Monday, 26 November 2012

Vassar Cribz

The inhabitants of 139 College Ave are those lucky people that seem to possess an effortless flair for decorative design and creative ambiance that forces you take a second look at the barren white walls of your humble dorm room and begin to seethe with jealousy… We’re all aware of how environment can affect the interiority of one’s being, and so in one way or another, we each attempt to adapt our spaces with a fundamental charm that suits our independent likeness. Sure, I may have a couple vintage posters or an elaborate collage of text-images making use of my wall space. Perhaps some cheerful lights installed for the holiday season that keep for the rest of the yearlong, but 139 has a true semblance of homey comfort. I’ll refrain from stooping to a wallowing depression for now, as I’m assured that one day I too could be like them. In an interview with Contrast Editor in Chief and current dweller of 139 Ali Dillulio said, “me and my few friends [that I live with] have always wanted to live off campus… I think it was partially shaped by the fact that when we were freshman there were a lot of really big parties off campus and we had this stupid, idealized, glorified perception of living off campus. We were like ‘Ahh one day we will be them.’” Fitting with the growing trend for those that have found shelter under the roof of the blue Victorian style house, “It just worked out that this place fell into our laps,” said Dillulio.

The interior of the house was decorated with furniture found and collected by various house members. Some pieces were left behind by past residents of the house, some were taken from family members and other pieces contain mysterious origins. “We had this granny aesthetic that developed from the start that was totally accidental and kind of horrible but… it works,” said Dillulio. This “granny aesthetic,” may explain the presence of an abundant amount of embroidered pillows, scattered across the house. 

Each room appears to have its own decade of influence along with its tone and feel. Dillulio’s room (which amounts to the entire attic floor) centers on a large brown 70’s rug that dominates the floor space. “There’s no way to get around it and because of it my room looks like the set of a 1970’s porno.” The architectural design of the room contains many built-in aspects, including a large wooden desk and side panelling. Dillulio chose her room because she enjoyed the idea of having her bedroom also be a proper workspace. Many of her housemates take advantage of the space to do readings or to lie down on the floor and roll about the room. “A lot of furniture that had been left up there and left around makes it kind of like a hodgepodge of things that turned into this hilarious 70’s mod thing.” Dillulio’s favorite piece and the only furniture she plans on taking with her after Vassar, was left behind by the landlords; a multi-tiered wooden table that now sits at her bedside. Dillulio took on quite the task of the carpenter in restoring the vintage desk. “Everyone was just going to throw it out but I had this love for it and hung on to it for all of last semester. I never did anything with it until this year when I finally glued it all back together and refinished it,” said Dillulio. This bedside table compliments the warm tones of her bedroom, which can feel like a dark cave without the lights hung up in the corners.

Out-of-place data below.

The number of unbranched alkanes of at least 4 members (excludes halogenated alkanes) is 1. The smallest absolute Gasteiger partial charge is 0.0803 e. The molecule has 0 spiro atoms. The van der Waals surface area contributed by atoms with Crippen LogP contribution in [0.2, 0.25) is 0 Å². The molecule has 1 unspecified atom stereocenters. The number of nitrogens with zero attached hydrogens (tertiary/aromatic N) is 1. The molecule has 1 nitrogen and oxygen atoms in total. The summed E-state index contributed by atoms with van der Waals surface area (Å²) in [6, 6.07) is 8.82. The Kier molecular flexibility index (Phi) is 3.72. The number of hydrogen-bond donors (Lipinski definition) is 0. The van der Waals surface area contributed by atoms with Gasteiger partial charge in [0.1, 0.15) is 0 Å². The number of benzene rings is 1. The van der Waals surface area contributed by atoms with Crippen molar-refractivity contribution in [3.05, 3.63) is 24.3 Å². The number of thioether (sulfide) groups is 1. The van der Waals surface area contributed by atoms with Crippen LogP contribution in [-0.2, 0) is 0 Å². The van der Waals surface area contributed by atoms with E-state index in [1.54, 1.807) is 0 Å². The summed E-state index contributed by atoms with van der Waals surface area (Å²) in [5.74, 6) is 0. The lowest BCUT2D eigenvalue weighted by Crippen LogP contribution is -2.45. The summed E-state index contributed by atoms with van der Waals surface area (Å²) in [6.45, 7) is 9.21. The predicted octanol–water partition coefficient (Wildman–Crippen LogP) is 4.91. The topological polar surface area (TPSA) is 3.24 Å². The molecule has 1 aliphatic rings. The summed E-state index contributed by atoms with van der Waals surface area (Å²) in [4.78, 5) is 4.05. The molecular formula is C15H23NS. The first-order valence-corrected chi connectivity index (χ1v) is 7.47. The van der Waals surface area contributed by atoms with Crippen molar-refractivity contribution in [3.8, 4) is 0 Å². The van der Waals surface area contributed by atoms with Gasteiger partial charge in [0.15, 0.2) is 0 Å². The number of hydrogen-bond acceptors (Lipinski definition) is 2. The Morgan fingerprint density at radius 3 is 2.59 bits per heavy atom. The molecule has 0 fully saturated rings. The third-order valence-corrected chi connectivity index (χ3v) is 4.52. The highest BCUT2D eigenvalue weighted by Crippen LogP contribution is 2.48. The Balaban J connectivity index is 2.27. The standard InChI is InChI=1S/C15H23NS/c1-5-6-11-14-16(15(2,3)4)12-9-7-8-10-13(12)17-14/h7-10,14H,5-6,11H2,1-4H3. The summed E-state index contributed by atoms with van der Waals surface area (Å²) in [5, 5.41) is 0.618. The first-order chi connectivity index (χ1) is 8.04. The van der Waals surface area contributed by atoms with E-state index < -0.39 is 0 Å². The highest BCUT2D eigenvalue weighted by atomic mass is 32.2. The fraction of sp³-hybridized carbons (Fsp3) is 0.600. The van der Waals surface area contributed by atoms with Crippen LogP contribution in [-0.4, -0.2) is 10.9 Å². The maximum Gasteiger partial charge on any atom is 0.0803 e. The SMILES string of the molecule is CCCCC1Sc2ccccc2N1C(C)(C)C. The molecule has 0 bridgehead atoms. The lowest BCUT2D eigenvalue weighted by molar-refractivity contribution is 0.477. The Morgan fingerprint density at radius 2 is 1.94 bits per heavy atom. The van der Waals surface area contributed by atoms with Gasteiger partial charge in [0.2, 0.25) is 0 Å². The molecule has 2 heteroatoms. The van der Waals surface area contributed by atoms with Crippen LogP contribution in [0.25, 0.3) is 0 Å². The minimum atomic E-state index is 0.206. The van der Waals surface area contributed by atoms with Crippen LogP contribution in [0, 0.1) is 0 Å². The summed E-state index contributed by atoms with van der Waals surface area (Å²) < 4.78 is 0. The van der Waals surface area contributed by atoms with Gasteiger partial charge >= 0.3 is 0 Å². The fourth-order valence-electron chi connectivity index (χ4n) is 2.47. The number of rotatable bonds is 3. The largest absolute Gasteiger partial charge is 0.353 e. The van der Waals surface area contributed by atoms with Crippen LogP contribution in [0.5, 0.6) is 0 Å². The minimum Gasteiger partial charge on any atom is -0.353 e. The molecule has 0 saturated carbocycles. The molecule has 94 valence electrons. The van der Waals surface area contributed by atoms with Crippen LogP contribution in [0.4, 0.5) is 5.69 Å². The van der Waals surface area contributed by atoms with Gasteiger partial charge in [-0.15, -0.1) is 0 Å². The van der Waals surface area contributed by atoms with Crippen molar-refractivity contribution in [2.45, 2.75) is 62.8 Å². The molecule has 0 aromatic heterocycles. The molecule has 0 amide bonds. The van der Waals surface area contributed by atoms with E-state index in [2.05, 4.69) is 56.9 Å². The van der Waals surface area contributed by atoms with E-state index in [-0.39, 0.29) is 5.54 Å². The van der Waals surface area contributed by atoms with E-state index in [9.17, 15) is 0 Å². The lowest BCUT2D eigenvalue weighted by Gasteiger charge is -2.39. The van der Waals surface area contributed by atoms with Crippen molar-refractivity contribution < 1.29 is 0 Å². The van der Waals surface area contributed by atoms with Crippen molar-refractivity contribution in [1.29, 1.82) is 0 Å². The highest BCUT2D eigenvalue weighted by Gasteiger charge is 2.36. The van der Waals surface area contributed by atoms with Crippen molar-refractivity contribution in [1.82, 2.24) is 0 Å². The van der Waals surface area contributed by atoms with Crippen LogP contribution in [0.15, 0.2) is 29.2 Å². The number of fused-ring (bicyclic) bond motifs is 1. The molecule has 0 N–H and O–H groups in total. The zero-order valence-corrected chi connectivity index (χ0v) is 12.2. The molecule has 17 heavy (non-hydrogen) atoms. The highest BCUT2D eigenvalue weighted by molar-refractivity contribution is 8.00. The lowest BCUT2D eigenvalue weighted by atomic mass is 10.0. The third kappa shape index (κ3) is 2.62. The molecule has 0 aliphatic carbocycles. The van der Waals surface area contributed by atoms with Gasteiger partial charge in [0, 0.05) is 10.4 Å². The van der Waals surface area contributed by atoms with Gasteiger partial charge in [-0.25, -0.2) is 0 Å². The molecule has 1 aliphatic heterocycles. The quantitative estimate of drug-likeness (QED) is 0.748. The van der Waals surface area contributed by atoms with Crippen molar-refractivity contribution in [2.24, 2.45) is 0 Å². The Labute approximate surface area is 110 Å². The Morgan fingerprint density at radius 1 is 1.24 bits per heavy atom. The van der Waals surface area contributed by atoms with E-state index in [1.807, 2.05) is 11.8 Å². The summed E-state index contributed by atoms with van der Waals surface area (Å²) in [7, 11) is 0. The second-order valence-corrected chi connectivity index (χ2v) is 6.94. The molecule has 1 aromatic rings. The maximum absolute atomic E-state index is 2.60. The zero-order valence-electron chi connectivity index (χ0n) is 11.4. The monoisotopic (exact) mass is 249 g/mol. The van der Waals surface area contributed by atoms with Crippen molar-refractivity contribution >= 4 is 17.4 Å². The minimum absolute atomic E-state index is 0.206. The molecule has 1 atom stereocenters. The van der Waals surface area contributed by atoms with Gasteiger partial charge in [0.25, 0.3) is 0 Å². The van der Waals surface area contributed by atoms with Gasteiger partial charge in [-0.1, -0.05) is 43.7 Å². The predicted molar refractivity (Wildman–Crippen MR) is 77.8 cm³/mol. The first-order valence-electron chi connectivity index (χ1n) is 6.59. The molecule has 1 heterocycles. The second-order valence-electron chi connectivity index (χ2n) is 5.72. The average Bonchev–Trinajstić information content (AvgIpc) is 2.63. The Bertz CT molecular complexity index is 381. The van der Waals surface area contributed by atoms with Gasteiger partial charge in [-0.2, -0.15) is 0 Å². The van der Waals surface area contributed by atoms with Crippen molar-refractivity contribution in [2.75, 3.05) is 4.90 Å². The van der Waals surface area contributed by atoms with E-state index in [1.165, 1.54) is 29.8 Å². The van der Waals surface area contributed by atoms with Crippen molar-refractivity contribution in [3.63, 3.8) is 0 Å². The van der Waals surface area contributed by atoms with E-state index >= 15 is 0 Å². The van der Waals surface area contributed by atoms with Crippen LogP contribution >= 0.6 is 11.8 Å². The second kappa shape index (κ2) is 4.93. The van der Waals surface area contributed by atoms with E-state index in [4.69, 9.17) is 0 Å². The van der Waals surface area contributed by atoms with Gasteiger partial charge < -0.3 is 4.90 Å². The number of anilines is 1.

The attic receives barely any natural light, unlike many of the rooms in the house that attracted other housemates to their respective bedrooms but Dillulio didn’t mind that, in fact she’s grown ever fond of her cave. Except for one tiny problem, “I call it the child’s morgue.” The overflow of unwanted goods left behind in 139 manifests itself in the attic, bringing a bit of gothic character to the attic space. Enough to give any stable person nightmares for days. “There’s like cribs and dolls and all these drawers that are built into the wall that are four feet deep. When you pull them out they look like coffins that could fit children and then there are these weird abandoned toys.” Dillulio finds the remnants of this American Horror Story setting somewhat amusing, as it only seems best to assume these attributes of the house are merely coincidental. As for quirky antics taking place in other corners of the house, one must look no further than above the living room fireplace and below the oversized clock. There lies an array of unusually unsentimental knickknacks that have found a home atop the mantelpiece, contributing to the rustic charm of the room. “It’s a really weird collection,” said Dillulio. “One of them is a drawing from one of my housemates grandmothers which I guess has a lot of sentimental value, the others are like ‘ohh we need to put something here’.” A phrase that pretty much sums up the Contrast approved approach to interior decorating. Sometimes when things are meant to work out, they just do.

Photo cred: Rachel Garbade

No comments:

Post a Comment